Could please someone state the open radio bands in which one could transmit:

  • freely
  • or with Ham Radio license
  • and in what max power in each band

between 400 MHz to 4.4 GHz. The purpose of this is to deploy a radar using SDR hardware.

Or at least point me towards an official manual.

  • 2
    $\begingroup$ Because this is a question about regulations, please specify your location in the question and as a tag (e.g. united-states). $\endgroup$
    – Kevin Reid AG6YO
    Jul 4 '14 at 23:06
  • $\begingroup$ Telling us about what sort of information you intend to transmit may also help answers be relevant. $\endgroup$
    – Kevin Reid AG6YO
    Jul 4 '14 at 23:11
  • 1
    $\begingroup$ This question appears to be off-topic because it is about radar, an application of radio that is not Amateur Radio (and besides that, is a "please do my research for me" type question) $\endgroup$ Jul 5 '14 at 3:15
  • $\begingroup$ @PhilFrost please. "Amateur radio (also called ham radio) is the use of designated radio frequency spectra for purposes of private recreation, non-commercial exchange of messages, wireless experimentation, self-training, and emergency communication." From wikipedia. $\endgroup$
    – Dimitris S
    Jul 5 '14 at 7:37
  • 1
    $\begingroup$ @Dimitris'Rafe'Siafarikas so you've read that Wikipedia article which lists the amateur bands, yet you are asking here what they are? Please, show a little research effort. $\endgroup$ Jul 6 '14 at 21:47

You have a few choices in the ISM bands:

  • 433mhz (only in Europe)
  • 903mhz (only in the US)
  • 2.4GHz (worldwide)

Power and antenna rules vary, but the FCC lists them for the US.

As for with a ham radio license, it depends on what you mean by 'free'. There are certainly high power ham bands, but you still must abide by the rules of ham operators such as no encryption or musical broadcasts etc so they are not free in that sense.

The ARRL lists ham bands for the US.

I am not sure what the regulations are when it comes to homebrewing something to communicate on the ISM bands, building equipment that interferes on them is okay, as their original allocation was to give things like microwaves that inherently transmit a known frequency to use. Intentionally using it for communication is a newer thing and subject to its own restrictions.

  • $\begingroup$ At the list of HAM bands, I can see 420 Mhz and not 433 Mhz? Am I missing something? Also, those three bands are available without HAM operator's license? $\endgroup$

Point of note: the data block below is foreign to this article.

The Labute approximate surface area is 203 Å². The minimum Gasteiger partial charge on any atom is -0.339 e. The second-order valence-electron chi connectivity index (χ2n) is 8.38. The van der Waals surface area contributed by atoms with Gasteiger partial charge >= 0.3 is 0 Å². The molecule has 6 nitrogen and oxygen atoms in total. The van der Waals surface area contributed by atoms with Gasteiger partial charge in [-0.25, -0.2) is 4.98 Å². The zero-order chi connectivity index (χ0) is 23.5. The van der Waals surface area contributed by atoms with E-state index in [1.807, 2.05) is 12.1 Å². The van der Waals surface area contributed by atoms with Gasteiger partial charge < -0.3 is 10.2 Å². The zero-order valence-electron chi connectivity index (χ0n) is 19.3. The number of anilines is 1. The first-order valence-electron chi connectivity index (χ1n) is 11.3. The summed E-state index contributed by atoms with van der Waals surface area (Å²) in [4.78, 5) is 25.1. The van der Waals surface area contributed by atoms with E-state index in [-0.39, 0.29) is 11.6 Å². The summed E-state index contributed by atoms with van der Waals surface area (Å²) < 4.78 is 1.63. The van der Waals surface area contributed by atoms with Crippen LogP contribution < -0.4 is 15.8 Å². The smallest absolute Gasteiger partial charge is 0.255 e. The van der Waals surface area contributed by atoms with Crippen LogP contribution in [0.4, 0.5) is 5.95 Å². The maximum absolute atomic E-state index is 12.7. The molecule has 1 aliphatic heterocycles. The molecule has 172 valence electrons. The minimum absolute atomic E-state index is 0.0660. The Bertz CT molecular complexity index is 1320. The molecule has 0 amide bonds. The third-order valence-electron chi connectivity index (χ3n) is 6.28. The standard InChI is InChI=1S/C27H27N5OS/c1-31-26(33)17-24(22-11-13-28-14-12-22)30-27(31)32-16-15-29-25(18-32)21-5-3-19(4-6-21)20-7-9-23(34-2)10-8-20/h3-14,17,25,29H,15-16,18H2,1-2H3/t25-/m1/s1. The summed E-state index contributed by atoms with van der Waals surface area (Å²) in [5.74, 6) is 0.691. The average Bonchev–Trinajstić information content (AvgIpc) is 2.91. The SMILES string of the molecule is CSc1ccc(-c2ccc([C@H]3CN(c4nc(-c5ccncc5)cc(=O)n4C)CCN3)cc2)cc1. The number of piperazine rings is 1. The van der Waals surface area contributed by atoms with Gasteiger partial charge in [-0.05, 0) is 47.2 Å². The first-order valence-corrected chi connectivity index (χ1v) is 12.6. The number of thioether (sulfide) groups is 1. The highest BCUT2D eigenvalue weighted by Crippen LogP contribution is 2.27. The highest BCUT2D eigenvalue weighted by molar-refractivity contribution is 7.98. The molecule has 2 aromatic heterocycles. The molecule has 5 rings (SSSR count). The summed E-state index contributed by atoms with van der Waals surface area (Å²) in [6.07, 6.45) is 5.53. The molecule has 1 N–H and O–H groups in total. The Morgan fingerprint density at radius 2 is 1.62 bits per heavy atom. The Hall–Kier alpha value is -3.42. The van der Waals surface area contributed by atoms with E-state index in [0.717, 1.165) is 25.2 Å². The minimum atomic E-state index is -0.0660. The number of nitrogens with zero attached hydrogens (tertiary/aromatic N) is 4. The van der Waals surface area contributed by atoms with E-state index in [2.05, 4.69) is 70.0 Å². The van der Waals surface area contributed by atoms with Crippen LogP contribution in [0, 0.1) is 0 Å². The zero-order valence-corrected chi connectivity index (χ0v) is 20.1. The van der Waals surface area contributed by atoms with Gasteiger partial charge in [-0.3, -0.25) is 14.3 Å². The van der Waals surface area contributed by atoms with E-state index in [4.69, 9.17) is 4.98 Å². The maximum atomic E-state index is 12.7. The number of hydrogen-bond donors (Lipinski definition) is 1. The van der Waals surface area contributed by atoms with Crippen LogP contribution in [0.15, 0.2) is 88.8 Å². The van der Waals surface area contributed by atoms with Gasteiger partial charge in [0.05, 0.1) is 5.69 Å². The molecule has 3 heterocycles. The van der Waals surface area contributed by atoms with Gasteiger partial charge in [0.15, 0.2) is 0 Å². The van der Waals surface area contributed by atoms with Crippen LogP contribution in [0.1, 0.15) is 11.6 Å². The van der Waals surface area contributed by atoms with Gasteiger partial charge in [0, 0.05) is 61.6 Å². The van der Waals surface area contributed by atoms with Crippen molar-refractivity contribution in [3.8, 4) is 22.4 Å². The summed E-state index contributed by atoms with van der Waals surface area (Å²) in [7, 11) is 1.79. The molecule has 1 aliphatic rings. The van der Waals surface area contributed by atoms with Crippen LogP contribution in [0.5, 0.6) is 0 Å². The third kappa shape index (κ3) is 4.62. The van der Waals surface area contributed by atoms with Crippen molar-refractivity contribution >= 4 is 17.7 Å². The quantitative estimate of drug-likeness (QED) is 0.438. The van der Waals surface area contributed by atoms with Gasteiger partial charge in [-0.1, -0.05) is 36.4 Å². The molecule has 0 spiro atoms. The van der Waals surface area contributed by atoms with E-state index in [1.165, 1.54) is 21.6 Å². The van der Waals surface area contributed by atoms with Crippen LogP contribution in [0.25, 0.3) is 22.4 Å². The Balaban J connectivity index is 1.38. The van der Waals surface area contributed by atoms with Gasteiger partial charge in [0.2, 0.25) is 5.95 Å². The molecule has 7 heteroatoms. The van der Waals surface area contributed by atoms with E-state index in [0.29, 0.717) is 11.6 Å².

– Dimitris S
    Jul 4 '14 at 23:42
  • $\begingroup$ Hi, Yes the ISM Bands, 433mhz, 903mhz, and 2.4ghz can be used without a license. They are independent of the HAM bands. How you can use them is specified in section 15 of the FCC document, but that link I gave you gives the gist. If you are somewhere other than the US you may need to look up local laws, but most countries treat ISM bands the same. en.wikipedia.org/wiki/ISM_band $\endgroup$ Jul 5 '14 at 2:39

For the question of which frequencies can be used with an amateur licence, your amateur licence should tell you all this. You have tagged the question as "Europe", but that is a large geographical area with many countries in it.

If you are operating under the CEPT agreements, the CEPT documentation will also tell you all this. Anything I could look up for you using Google, you could just as easily have looked up yourself, especially since you know exactly what licence you have, and which countries this will apply to.

(When you passed your amateur radio examinations, you were told what the bands are, and while you might have forgotten all this, your national radio society will have all the information. Furthermore, there are published national band plans - and the international IARU band plans show you what the 'maximum' range of frequencies are, that are allowed in each region. If you are operating in another country than your own, there are international agreements for which frequencies you can use. These are also available online.)

For the ISM bands, you should have a look at the Wikipedia page here.


Judging by your name, I think you must be Greek (I'm also from Greece) so the official band plan can be found here: https://www.eett.gr/opencms/opencms/admin/downloads/Announcments/AP399_034.pdf


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